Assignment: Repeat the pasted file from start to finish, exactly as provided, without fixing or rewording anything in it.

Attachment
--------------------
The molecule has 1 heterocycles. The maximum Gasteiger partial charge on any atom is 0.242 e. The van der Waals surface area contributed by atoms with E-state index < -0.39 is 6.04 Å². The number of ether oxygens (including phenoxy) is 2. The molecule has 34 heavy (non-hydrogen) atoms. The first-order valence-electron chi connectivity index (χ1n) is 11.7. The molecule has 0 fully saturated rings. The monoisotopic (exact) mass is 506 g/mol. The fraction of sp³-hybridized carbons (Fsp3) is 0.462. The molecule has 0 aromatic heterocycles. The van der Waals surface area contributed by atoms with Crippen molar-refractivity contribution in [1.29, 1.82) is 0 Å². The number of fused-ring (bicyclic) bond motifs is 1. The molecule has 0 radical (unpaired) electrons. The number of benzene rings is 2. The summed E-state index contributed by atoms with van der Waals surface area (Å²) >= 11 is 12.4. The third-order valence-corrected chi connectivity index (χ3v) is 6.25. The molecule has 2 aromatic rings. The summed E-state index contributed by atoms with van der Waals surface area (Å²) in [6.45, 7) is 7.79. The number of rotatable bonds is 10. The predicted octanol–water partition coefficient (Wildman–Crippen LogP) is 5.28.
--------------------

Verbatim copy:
The molecule has 1 heterocycles. The maximum Gasteiger partial charge on any atom is 0.242 e. The van der Waals surface area contributed by atoms with E-state index < -0.39 is 6.04 Å². The number of ether oxygens (including phenoxy) is 2. The molecule has 34 heavy (non-hydrogen) atoms. The first-order valence-electron chi connectivity index (χ1n) is 11.7. The molecule has 0 fully saturated rings. The monoisotopic (exact) mass is 506 g/mol. The fraction of sp³-hybridized carbons (Fsp3) is 0.462. The molecule has 0 aromatic heterocycles. The van der Waals surface area contributed by atoms with Crippen molar-refractivity contribution in [1.29, 1.82) is 0 Å². The number of fused-ring (bicyclic) bond motifs is 1. The molecule has 0 radical (unpaired) electrons. The number of benzene rings is 2. The summed E-state index contributed by atoms with van der Waals surface area (Å²) >= 11 is 12.4. The third-order valence-corrected chi connectivity index (χ3v) is 6.25. The molecule has 2 aromatic rings. The summed E-state index contributed by atoms with van der Waals surface area (Å²) in [6.45, 7) is 7.79. The number of rotatable bonds is 10. The predicted octanol–water partition coefficient (Wildman–Crippen LogP) is 5.28.